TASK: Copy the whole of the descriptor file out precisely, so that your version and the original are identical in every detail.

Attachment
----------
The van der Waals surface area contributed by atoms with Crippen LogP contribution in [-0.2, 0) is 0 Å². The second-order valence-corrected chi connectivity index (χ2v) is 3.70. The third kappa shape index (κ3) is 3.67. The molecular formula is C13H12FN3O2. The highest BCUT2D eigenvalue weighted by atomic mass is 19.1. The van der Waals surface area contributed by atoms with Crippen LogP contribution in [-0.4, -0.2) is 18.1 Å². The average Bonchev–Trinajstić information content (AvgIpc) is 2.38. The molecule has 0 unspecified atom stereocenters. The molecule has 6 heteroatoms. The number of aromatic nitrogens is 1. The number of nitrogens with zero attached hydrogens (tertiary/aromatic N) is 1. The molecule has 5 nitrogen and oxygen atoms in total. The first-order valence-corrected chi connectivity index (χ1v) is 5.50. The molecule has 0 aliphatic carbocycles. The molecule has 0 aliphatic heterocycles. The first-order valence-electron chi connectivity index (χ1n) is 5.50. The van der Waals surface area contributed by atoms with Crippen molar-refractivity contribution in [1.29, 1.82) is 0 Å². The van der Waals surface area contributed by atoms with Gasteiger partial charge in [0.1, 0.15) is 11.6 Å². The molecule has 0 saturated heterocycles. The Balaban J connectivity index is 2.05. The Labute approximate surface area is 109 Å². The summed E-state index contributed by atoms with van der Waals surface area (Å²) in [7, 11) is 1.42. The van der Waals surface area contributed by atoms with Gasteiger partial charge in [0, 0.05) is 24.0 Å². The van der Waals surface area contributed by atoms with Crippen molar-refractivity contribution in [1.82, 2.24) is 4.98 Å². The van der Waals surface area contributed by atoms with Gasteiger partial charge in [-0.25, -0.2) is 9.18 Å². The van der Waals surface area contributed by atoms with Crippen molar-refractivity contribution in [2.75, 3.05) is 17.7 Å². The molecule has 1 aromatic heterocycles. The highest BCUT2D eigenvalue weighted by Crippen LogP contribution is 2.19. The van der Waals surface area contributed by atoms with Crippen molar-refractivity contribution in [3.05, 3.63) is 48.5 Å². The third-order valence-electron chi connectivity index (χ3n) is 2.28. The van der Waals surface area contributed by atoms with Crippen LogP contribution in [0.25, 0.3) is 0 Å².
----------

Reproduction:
The van der Waals surface area contributed by atoms with Crippen LogP contribution in [-0.2, 0) is 0 Å². The second-order valence-corrected chi connectivity index (χ2v) is 3.70. The third kappa shape index (κ3) is 3.67. The molecular formula is C13H12FN3O2. The highest BCUT2D eigenvalue weighted by atomic mass is 19.1. The van der Waals surface area contributed by atoms with Crippen LogP contribution in [-0.4, -0.2) is 18.1 Å². The average Bonchev–Trinajstić information content (AvgIpc) is 2.38. The molecule has 0 unspecified atom stereocenters. The molecule has 6 heteroatoms. The number of aromatic nitrogens is 1. The number of nitrogens with zero attached hydrogens (tertiary/aromatic N) is 1. The molecule has 5 nitrogen and oxygen atoms in total. The first-order valence-corrected chi connectivity index (χ1v) is 5.50. The molecule has 0 aliphatic carbocycles. The molecule has 0 aliphatic heterocycles. The first-order valence-electron chi connectivity index (χ1n) is 5.50. The van der Waals surface area contributed by atoms with Crippen molar-refractivity contribution in [1.29, 1.82) is 0 Å². The van der Waals surface area contributed by atoms with Gasteiger partial charge in [0.1, 0.15) is 11.6 Å². The molecule has 0 saturated heterocycles. The Balaban J connectivity index is 2.05. The Labute approximate surface area is 109 Å². The summed E-state index contributed by atoms with van der Waals surface area (Å²) in [7, 11) is 1.42. The van der Waals surface area contributed by atoms with Gasteiger partial charge in [0, 0.05) is 24.0 Å². The van der Waals surface area contributed by atoms with Crippen molar-refractivity contribution in [1.82, 2.24) is 4.98 Å². The van der Waals surface area contributed by atoms with Gasteiger partial charge in [-0.25, -0.2) is 9.18 Å². The van der Waals surface area contributed by atoms with Crippen molar-refractivity contribution in [2.75, 3.05) is 17.7 Å². The molecule has 1 aromatic heterocycles. The highest BCUT2D eigenvalue weighted by Crippen LogP contribution is 2.19. The van der Waals surface area contributed by atoms with Crippen molar-refractivity contribution in [3.05, 3.63) is 48.5 Å². The third-order valence-electron chi connectivity index (χ3n) is 2.28. The van der Waals surface area contributed by atoms with Crippen LogP contribution in [0.25, 0.3) is 0 Å².